When I was seeing my therapist, Ken, for anxiety, I was forced to do a lot of introspection. I guess that’s what therapists make you do, look all inside yourself and shiz. During one of my sessions, I was explaining to him how frustrating it was that I had panic attacks due to my food allergies. It got to the point where anytime I would put something in my mouth, even if I had eaten the food hundreds of times before, I would have a panic attack. The “what if” thoughts took over the logical parts of my brain and I was convinced that I was going to develop an anaphylactic allergy to every single food on the face of the earth.
I said to Ken, “I just wish I didn’t have food allergies!! If I didn’t, I would have no anxiety!! Life would be so simple. Other people don’t even know how easy they have it.”
Ken peered at me over his glasses and gave me a little smirk. “Is that the case? You think you wouldn’t be having panic attacks if you didn’t have food allergies?”
Ken had a way of looking at you and phrasing things that made answering simple questions suddenly difficult. He could ask me “do you like cheddar cheese, Courtney?” and I would sit there on his leather couch asking myself “oh my gosh, DO I??? I know I enjoy the taste, but deep down in my heart, do I REALLY like it? What would I sacrifice for cheddar cheese: my waistline, my paycheck, my firstborn? What does it mean to really like something?” He was a good therapist. He inquired. He made me inquire.
I thought for a few minutes and realized that my anxiety/stress/panic attacks were not a result of my food allergies. Sure, that was a nice excuse and a great reason to hyperventilate on the side of the road or during a meal, but my food allergies were not causing my anxiety. My perspective and way of thinking was causing my anxiety. I didn’t answer Ken’s question immediately though, I wanted to be honest and fully confident in my response, and didn’t want to rush the process of getting there.
A few weeks later, near the end of our time together, I said to Ken on the way out of his office, “I will always find something to be anxious about. If it’s not food allergies, it will be something else. There will always be something wrong, something to be anxious over, it’s just the way I perceive it that determines how I will react, how it will affect me.”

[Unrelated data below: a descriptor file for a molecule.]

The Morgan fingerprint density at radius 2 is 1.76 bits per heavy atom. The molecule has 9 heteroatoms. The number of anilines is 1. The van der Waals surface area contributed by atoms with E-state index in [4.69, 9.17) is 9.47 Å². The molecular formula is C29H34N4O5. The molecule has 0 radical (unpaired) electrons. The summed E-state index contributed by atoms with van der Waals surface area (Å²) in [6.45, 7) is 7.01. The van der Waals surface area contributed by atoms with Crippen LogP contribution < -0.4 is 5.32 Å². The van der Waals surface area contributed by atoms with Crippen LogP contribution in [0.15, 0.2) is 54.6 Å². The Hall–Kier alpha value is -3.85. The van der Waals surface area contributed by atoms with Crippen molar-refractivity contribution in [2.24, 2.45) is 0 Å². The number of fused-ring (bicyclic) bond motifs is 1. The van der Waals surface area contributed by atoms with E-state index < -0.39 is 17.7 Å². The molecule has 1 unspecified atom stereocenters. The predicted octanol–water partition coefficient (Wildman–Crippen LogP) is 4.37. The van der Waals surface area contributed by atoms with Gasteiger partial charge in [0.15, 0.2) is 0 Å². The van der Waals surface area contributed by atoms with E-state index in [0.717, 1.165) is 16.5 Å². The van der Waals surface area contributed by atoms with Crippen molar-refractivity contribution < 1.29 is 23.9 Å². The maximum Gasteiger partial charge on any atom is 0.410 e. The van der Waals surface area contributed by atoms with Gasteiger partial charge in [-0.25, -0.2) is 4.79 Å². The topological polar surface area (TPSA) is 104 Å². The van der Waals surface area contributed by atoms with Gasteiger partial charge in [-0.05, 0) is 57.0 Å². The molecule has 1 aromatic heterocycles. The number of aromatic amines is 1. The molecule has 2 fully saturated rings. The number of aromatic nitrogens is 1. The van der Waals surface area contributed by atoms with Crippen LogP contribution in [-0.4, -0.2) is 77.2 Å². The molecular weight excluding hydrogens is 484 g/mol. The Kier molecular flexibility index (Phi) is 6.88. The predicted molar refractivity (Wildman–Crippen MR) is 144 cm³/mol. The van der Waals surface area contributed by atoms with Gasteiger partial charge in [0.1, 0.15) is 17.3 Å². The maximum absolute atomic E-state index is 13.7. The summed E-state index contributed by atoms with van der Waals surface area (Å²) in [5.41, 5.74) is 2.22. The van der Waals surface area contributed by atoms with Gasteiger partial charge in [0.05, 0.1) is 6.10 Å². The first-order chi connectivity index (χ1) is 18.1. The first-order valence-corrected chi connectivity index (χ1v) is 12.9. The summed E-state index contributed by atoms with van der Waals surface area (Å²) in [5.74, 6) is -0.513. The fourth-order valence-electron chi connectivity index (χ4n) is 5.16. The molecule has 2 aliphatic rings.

He smiled a huge, proud papa bear smile, put a hand on my back, and said “there you go, Court.”
To be continued…
5 thoughts on “Always Something Wrong (Part 1)”
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Hey Court ~
Nods on how therapists can make you reflect on things. It sounds like he was good for you. (But from your post I gather you no longer see him?)
I also see this is Part 1 …
I just wanted to stop in and give you a hug
And well .. *smiles* … just because. Stopping in and checking in on friends is a good thing yes? *smiles*
Yep, he was great for me!! I don’t see him anymore except when I’m having a situation I’m just “stuck” in. My last session was over 2 years ago and he basically told me that as bittersweet as it was, I didn’t need him anymore. He was right, but I totally miss going!!! The things he taught me will always be with me. Clearly it’s been over 2 years and I’m still reflecting on our sessions together! Loved it.
Thanks for the *hug* 🙂 How are things with you?? Things are great here!!
Great post, Courtney. To kinda’ summarize what you’re saying, here is the:
Biblical version: Philippians 4:8 And now, dear brothers and sisters, one final thing. Fix your thoughts on what is true, and honorable, and right, and pure, and lovely, and admirable. Think about things that are excellent and worthy of praise.
Musical version: http://bit.ly/Hazel_CYM
I love that verse, thank you for reminding me of it!! Funny how no matter WHAT we are dealing with in life, there is always a verse to go with it .